I am a bit of a unique Fulbrighter in Belgium. I have had the unusual privilege to serve as a grantee twice here, thirteen years apart. The first time was to teach English in 2005-6 at the Université Catholique de Louvain in Louvain-la-Neuve. That experience was the beginning of a lifetime connection between me and le plat pays. In the years since then, I returned many times for short visits and to maintain old friendships, including those with my cokotteurs (student dorm roommates) and my original Fulbright contact person in Hasselt, with whose family I have become very close. Meanwhile, after finishing my studies at Berkeley, I established an academic career in African studies. Now, in 2018-19, as an assistant professor at George Mason University, I have had the honor to return to Belgium. This time, the Fulbright Commission welcomed me as a scholar in order to undertake archival research on colonial literature and history at the Africa Museum in […]
When I first arrived in Brussels as a student researcher in September 2018, I was excited to finally do extended archival research for my dissertation. My project focused on sovereignty and the intersection of private, colonial, and local actors in southeastern Congo and Central Angola during the early 20th century. The project considered a situation in which interests among people from Congo, Belgium, Angola, Britain, Portugal, America, France and elsewhere all seemed to overlap in one region of Central Africa. Within the archives I expected to find consistent struggles among these actors over issues of economic and political authority during the early 20th century, and while I found some of these conflicts, it became clear that these struggles over authority really came to a head around Congo independence in 1960. Part of this was due to the fact that many of the available sources come from colonial officials who had an interest in presenting images of tranquility during the early […]
Absolute silence, the sound of a tranquil morning, was something completely foreign to me. Yet most of my mornings are now like this; filled with a sense of peace and comfort, similar to the feeling one gets from drinking a cup of hot chocolate on a cold night. I may not sleep as often as I would prefer, but I no longer wake up with a sense of immediate urgency, the way I used to in college. It’s hard to imagine that a year ago, my life was consumed by an endless stream of courses, organizational meetings, volunteer activities, and side jobs. I remember free time being scarce with mornings that consisted of repeated rings from my alarm. Starting my day involved checking my emails and trying to set a new record for how fast I could get out the door. So far, it’s 10 minutes. Who needs a lunch break when you can scoff down your sandwich on your […]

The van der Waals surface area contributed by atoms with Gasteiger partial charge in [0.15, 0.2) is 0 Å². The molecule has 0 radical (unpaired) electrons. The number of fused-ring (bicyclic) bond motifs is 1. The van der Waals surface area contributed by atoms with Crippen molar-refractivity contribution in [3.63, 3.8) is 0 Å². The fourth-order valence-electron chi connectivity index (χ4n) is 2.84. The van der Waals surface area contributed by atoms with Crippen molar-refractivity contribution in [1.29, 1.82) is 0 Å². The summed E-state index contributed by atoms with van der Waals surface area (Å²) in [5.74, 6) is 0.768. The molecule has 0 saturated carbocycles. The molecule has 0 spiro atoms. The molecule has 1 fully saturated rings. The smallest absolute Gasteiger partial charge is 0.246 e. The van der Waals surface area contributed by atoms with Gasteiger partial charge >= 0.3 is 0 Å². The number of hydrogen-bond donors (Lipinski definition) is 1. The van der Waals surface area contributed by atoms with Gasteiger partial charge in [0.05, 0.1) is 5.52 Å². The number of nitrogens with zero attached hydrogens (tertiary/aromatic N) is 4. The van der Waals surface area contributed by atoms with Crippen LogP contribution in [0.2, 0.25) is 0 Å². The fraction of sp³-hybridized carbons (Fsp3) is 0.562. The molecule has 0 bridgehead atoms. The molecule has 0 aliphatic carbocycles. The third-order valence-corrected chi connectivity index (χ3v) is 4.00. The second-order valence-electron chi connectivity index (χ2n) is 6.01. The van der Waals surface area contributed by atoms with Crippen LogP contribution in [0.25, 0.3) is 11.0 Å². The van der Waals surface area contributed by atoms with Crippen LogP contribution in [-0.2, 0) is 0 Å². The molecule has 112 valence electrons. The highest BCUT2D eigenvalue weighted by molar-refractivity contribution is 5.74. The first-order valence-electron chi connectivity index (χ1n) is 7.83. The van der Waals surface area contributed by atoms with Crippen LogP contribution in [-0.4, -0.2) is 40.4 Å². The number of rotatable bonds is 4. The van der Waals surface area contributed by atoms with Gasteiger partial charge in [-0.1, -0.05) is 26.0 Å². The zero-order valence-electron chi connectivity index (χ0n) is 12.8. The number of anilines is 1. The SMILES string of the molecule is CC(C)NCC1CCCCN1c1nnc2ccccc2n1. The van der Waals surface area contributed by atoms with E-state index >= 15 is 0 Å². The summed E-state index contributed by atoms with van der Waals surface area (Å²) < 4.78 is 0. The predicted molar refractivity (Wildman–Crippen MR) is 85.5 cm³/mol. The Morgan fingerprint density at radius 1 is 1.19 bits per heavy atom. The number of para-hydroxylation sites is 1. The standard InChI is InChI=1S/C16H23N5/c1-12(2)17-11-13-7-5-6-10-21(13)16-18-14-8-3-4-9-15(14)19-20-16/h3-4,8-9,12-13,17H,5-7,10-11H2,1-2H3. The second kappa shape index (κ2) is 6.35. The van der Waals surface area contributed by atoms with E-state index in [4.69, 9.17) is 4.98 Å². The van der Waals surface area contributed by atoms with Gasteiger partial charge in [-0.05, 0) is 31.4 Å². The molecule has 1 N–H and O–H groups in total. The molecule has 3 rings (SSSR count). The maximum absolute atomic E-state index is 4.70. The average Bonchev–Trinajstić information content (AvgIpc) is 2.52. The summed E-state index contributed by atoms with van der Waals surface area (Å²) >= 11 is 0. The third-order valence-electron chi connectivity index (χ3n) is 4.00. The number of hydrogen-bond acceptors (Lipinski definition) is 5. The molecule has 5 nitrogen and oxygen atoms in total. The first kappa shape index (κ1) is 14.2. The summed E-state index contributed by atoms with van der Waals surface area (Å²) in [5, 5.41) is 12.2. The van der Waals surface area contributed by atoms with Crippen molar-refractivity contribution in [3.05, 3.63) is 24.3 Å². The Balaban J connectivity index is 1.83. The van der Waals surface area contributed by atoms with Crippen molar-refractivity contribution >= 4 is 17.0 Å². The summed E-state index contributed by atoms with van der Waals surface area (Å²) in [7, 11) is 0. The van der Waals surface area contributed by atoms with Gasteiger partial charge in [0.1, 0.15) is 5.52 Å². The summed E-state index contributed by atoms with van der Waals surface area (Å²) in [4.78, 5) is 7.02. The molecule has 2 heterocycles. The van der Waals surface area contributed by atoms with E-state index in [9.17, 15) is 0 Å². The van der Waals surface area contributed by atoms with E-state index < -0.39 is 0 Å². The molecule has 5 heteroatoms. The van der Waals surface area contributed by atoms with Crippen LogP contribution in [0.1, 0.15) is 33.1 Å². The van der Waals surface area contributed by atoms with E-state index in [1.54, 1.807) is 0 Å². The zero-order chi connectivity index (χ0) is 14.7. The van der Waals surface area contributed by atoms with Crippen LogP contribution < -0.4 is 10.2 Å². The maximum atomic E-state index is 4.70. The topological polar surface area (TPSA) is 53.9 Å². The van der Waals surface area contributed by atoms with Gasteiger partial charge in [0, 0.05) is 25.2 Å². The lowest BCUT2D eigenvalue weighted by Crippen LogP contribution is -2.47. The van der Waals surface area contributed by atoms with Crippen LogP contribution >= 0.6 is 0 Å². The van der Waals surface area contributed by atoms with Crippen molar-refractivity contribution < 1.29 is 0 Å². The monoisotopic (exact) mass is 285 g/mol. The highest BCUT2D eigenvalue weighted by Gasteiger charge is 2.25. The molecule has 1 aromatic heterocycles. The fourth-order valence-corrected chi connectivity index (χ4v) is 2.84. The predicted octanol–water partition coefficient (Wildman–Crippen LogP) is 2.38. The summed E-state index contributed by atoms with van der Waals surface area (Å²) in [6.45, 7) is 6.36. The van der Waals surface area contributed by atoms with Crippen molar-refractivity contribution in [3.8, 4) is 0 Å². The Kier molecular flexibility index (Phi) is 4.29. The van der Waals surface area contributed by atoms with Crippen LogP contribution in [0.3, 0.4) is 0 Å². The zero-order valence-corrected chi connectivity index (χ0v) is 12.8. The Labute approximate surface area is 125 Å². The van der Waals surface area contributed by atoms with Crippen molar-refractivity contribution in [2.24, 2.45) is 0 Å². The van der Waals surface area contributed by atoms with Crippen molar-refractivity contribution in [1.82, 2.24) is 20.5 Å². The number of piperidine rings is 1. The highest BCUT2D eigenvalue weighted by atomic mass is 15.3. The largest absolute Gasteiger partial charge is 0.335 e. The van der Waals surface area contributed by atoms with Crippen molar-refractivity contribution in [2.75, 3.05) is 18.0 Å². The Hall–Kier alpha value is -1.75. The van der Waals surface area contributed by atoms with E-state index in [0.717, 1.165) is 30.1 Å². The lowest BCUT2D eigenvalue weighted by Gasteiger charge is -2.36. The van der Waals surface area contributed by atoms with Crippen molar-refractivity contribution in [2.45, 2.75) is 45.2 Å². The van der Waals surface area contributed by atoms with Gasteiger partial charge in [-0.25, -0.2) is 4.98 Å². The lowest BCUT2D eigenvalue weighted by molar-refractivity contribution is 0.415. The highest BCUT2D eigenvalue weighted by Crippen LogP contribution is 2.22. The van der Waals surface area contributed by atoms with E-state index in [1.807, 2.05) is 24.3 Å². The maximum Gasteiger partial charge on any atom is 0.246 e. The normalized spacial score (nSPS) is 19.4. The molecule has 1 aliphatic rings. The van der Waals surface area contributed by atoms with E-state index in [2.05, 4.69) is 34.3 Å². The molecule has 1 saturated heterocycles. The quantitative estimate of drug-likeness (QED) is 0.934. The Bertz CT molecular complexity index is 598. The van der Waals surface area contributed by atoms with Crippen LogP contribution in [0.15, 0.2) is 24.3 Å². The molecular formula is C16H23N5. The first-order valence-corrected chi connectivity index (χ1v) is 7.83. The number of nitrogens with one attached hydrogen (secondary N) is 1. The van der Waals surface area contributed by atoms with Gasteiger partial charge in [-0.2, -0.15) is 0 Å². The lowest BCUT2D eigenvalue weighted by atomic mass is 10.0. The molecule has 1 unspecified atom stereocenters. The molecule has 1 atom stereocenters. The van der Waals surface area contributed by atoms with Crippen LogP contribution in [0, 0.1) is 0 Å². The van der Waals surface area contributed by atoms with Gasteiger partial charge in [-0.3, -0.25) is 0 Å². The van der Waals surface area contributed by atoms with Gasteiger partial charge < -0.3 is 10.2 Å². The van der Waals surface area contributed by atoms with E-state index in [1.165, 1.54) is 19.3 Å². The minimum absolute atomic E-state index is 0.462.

While I had high expectations for my Master of Laws (LL.M.) at Harvard Law School (HLS), even those were exceeded. One the one hand, the academic experience at HLS is unparalleled, at least in my experience. On the other hand, Boston (‘the birthplace of the American revolution’) is an excellent starting point to explore the broader United States—an endlessly intriguing place.
I am writing this blog post from the train from Chicago to Washington D.C., a train ride that takes 23 hours and 30 minutes, and this after I already was on the bus this morning that took 8 hours from Minneapolis to Chicago. I decided to travel by train so I had enough time to sit, relax and contemplate my nine-month long experience in the United States.